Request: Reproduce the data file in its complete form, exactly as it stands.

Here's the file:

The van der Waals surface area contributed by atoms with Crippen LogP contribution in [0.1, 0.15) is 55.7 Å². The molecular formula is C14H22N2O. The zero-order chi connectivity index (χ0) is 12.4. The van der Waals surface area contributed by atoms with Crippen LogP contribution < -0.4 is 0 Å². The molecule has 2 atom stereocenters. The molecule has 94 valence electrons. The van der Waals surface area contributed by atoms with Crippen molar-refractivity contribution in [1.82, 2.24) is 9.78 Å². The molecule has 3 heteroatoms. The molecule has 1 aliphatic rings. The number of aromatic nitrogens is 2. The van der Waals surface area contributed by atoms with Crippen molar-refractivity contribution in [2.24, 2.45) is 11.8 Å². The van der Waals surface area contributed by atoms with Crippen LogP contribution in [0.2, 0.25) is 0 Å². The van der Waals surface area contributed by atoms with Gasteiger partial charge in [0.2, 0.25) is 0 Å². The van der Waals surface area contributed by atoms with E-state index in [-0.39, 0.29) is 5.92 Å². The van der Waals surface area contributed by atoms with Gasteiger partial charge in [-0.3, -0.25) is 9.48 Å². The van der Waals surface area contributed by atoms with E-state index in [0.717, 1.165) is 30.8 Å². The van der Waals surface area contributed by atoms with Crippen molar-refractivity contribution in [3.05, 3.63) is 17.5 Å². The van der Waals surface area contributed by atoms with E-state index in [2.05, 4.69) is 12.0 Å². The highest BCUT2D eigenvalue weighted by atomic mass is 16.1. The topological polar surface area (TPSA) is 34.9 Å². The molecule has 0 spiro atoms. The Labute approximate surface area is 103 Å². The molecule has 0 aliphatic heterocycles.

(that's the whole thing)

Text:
The van der Waals surface area contributed by atoms with Crippen LogP contribution in [0.1, 0.15) is 55.7 Å². The molecular formula is C14H22N2O. The zero-order chi connectivity index (χ0) is 12.4. The van der Waals surface area contributed by atoms with Crippen LogP contribution < -0.4 is 0 Å². The molecule has 2 atom stereocenters. The molecule has 94 valence electrons. The van der Waals surface area contributed by atoms with Crippen molar-refractivity contribution in [1.82, 2.24) is 9.78 Å². The molecule has 3 heteroatoms. The molecule has 1 aliphatic rings. The number of aromatic nitrogens is 2. The van der Waals surface area contributed by atoms with Crippen molar-refractivity contribution in [2.24, 2.45) is 11.8 Å². The van der Waals surface area contributed by atoms with Crippen LogP contribution in [0.2, 0.25) is 0 Å². The van der Waals surface area contributed by atoms with Gasteiger partial charge in [0.2, 0.25) is 0 Å². The van der Waals surface area contributed by atoms with E-state index in [-0.39, 0.29) is 5.92 Å². The van der Waals surface area contributed by atoms with Gasteiger partial charge in [-0.3, -0.25) is 9.48 Å². The van der Waals surface area contributed by atoms with E-state index in [0.717, 1.165) is 30.8 Å². The van der Waals surface area contributed by atoms with Crippen molar-refractivity contribution in [3.05, 3.63) is 17.5 Å². The van der Waals surface area contributed by atoms with E-state index in [2.05, 4.69) is 12.0 Å². The highest BCUT2D eigenvalue weighted by atomic mass is 16.1. The topological polar surface area (TPSA) is 34.9 Å². The molecule has 0 spiro atoms. The Labute approximate surface area is 103 Å². The molecule has 0 aliphatic heterocycles.